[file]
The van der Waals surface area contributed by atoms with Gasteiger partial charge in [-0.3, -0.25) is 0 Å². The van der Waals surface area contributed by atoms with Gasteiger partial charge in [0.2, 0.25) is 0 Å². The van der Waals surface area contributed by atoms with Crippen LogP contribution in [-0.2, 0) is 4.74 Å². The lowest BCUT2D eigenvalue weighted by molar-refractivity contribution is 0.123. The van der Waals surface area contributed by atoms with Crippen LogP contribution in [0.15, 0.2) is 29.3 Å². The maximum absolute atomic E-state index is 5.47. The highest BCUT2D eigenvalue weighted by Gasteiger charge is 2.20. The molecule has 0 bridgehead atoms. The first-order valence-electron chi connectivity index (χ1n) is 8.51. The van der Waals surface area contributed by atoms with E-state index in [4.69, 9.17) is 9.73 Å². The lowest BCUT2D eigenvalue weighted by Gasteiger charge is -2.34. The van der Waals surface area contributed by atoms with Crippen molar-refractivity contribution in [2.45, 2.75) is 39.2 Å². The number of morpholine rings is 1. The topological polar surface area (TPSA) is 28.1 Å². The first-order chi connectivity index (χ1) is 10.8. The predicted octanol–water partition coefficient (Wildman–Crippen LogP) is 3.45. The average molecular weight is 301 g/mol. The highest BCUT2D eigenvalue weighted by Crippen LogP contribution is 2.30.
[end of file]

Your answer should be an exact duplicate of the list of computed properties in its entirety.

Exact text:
The van der Waals surface area contributed by atoms with Gasteiger partial charge in [-0.3, -0.25) is 0 Å². The van der Waals surface area contributed by atoms with Gasteiger partial charge in [0.2, 0.25) is 0 Å². The van der Waals surface area contributed by atoms with Crippen LogP contribution in [-0.2, 0) is 4.74 Å². The lowest BCUT2D eigenvalue weighted by molar-refractivity contribution is 0.123. The van der Waals surface area contributed by atoms with Crippen LogP contribution in [0.15, 0.2) is 29.3 Å². The maximum absolute atomic E-state index is 5.47. The highest BCUT2D eigenvalue weighted by Gasteiger charge is 2.20. The molecule has 0 bridgehead atoms. The first-order valence-electron chi connectivity index (χ1n) is 8.51. The van der Waals surface area contributed by atoms with E-state index in [4.69, 9.17) is 9.73 Å². The lowest BCUT2D eigenvalue weighted by Gasteiger charge is -2.34. The van der Waals surface area contributed by atoms with Crippen molar-refractivity contribution in [2.45, 2.75) is 39.2 Å². The number of morpholine rings is 1. The topological polar surface area (TPSA) is 28.1 Å². The first-order chi connectivity index (χ1) is 10.8. The predicted octanol–water partition coefficient (Wildman–Crippen LogP) is 3.45. The average molecular weight is 301 g/mol. The highest BCUT2D eigenvalue weighted by Crippen LogP contribution is 2.30.